Ten die in weekend plane crash near Moab
MOAB, Utah A twin-engine plane crashed and burned near an airport not far from Arches National Park in southeastern Utah, killing the pilot and nine passengers connected with a group of dermatology clinics, an official said Saturday.A twin-engine plane crashed and burned near an airport not far from Arches National Park in southeastern Utah, killing all 10 people on board, an official said Saturday.The plane was fully engulfed in flames when emergency responders arrived Friday night at the site about 2 miles from the Canyonlands Field airport, and there were no survivors, Grand County Sheriff James Nyland said.The victims included the director of a company with dermatology clinics in three states.Nyland said the plane had taken off from the airport, about 18 miles northwest of Moab. Officials said it crashed at about 6:15 p.m.Lt. Steve White told KCYN radio in Moab that the plane “pancaked” and skidded along the ground.The airplane was a Beech King Air A100, said Mike Fergus, a spokesman for the Federal Aviation Administration in Seattle. He said that “to the best of our knowledge” no flight plan had been filed for the trip, but he said that isn’t unusual.Representatives of the National Transportation Safety Board and the FAA were expected at the scene Saturday, officials said.Nyland said the victims were the director of Red Canyon Aesthetics & Medical Spa, a dermatology clinic headquartered in Cedar City, his clinic staff and the pilot.He identified them as pilot David White; Dr. Lansing Ellsworth; David Goddard; Mandy Johnson; Marcie Tillery, 29; Valerie Imlay; Keith Shumway, 29; Dallon Ellsworth, 24; Camie Vigil, 25; and Cecilee Goddard, 25. Lansing and Dallon Ellsworth were father and son. David and Cecilee Goddard were father and daughter.Lansing Ellsworth had recently started a monthly skin clinic in Moab, Nyland said.Red Canyon Aesthetics has seven clinics in Utah, two in Nevada and one in Page, Ariz., according to the company’s Web site.The airplane was owned by Leavitt Group Wings, which is part of a the Cedar City-based Leavitt Group, an insurance brokerage. The dermatology group had a time-share agreement with the company for use of the plane, according to Dane Leavitt, the chief executive officer.The group frequently traveled to small communities in southern Utah, northern Arizona and Nevada. Their clinics focused on preventing and treating skin cancer, Leavitt said.He said the group took off Friday morning from Cedar City to spend the day at their clinic in Moab. They were likely starting their return flight when the plane crashed, he said.Leavitt said he believed nine of those on the plane were employees the clinic. The pilot, a former commercial airline pilot, was an employee of Leavitt Group Wings.”He was very well qualified. He’d flown that plane for hundreds of hours. He’d flown this route many times,” said Leavitt, who was friends with many aboard the plane.The clinic staff believed in bringing skin care services to smaller communities that might otherwise go without, he said.”All of them are loving, caring people,” Leavitt said. “I’m sure the tragedy of this circumstance will hit all of those communities.”The airplane, built in 1975, was well-maintained, Leavitt said. His company has owned it for six years.A two-member team from the NTSB will investigate the crash.Spokesman Keith Holloway said the agency couldn’t speculate on the cause until investigators arrive. A preliminary report will take five to 10 days, he said.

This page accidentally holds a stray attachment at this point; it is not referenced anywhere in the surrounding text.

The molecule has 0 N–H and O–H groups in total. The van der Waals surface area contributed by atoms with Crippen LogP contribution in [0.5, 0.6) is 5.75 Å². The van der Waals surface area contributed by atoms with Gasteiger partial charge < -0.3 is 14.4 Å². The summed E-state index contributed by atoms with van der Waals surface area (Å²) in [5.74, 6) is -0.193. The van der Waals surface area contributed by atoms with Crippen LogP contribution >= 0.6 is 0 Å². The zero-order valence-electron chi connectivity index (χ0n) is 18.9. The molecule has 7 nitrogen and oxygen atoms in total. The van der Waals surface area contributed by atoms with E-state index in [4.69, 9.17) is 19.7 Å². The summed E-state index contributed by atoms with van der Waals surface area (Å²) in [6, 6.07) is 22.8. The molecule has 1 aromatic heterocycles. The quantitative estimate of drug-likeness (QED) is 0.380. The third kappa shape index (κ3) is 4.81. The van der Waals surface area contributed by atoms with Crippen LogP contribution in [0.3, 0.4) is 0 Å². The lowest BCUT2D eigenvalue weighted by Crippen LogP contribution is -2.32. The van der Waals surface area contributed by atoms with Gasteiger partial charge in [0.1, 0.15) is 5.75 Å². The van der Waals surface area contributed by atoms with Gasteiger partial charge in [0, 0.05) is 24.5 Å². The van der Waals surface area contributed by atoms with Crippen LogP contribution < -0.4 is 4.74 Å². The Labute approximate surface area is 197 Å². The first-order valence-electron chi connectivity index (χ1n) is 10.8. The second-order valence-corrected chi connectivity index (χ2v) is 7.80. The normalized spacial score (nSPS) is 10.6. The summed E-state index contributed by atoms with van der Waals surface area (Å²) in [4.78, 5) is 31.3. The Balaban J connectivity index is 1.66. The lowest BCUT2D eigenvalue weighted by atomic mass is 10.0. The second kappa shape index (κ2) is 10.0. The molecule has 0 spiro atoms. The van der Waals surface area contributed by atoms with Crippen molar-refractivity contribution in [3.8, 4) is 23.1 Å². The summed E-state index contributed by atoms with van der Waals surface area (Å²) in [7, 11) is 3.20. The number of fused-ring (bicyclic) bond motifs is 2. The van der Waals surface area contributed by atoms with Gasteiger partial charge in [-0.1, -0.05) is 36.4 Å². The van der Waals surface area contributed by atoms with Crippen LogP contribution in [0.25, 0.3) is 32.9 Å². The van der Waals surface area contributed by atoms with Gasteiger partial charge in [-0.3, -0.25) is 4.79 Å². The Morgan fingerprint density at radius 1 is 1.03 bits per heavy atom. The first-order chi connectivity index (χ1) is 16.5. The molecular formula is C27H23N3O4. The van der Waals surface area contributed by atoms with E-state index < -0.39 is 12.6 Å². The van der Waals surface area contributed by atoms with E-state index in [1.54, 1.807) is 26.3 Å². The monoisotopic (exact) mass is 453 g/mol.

Support Local Journalism
Support Local Journalism
Readers around Aspen and Snowmass Village make the Aspen Times’ work possible. Your financial contribution supports our efforts to deliver quality, locally relevant journalism.
Now more than ever, your support is critical to help us keep our community informed about the evolving coronavirus pandemic and the impact it is having locally. Every contribution, however large or small, will make a difference.
Each donation will be used exclusively for the development and creation of increased news coverage.
Start a dialogue, stay on topic and be civil.
If you don't follow the rules, your comment may be deleted.
User Legend: Moderator Trusted User
Lift-Up has helped feed hungry families in the Roaring Fork Valley for 38 years, but experienced in a surge in demand this year because of the coronavirus pandemic. It is making changes to meet the demand and address allegations of incidents of discrimination.